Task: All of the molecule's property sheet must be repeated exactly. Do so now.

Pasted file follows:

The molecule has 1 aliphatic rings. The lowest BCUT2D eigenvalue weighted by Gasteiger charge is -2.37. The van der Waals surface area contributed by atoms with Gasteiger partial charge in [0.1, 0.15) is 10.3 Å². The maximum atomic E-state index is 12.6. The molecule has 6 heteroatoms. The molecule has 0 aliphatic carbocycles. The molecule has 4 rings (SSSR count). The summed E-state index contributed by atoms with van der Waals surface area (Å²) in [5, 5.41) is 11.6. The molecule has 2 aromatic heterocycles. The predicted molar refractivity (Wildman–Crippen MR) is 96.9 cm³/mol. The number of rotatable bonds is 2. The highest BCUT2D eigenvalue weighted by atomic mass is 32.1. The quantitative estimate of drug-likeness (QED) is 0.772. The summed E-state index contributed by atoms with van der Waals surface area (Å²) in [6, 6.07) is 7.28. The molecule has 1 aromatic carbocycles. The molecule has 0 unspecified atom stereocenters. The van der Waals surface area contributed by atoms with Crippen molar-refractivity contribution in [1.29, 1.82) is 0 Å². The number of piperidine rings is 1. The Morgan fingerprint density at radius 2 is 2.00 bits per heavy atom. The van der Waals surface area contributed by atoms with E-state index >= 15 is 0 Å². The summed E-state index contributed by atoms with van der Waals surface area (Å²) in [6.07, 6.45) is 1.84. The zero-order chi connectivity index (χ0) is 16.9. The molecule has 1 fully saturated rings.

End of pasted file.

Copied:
The molecule has 1 aliphatic rings. The lowest BCUT2D eigenvalue weighted by Gasteiger charge is -2.37. The van der Waals surface area contributed by atoms with Gasteiger partial charge in [0.1, 0.15) is 10.3 Å². The maximum atomic E-state index is 12.6. The molecule has 6 heteroatoms. The molecule has 0 aliphatic carbocycles. The molecule has 4 rings (SSSR count). The summed E-state index contributed by atoms with van der Waals surface area (Å²) in [5, 5.41) is 11.6. The molecule has 2 aromatic heterocycles. The predicted molar refractivity (Wildman–Crippen MR) is 96.9 cm³/mol. The number of rotatable bonds is 2. The highest BCUT2D eigenvalue weighted by atomic mass is 32.1. The quantitative estimate of drug-likeness (QED) is 0.772. The summed E-state index contributed by atoms with van der Waals surface area (Å²) in [6, 6.07) is 7.28. The molecule has 1 aromatic carbocycles. The molecule has 0 unspecified atom stereocenters. The van der Waals surface area contributed by atoms with Crippen molar-refractivity contribution in [1.29, 1.82) is 0 Å². The number of piperidine rings is 1. The Morgan fingerprint density at radius 2 is 2.00 bits per heavy atom. The van der Waals surface area contributed by atoms with E-state index >= 15 is 0 Å². The summed E-state index contributed by atoms with van der Waals surface area (Å²) in [6.07, 6.45) is 1.84. The zero-order chi connectivity index (χ0) is 16.9. The molecule has 1 fully saturated rings.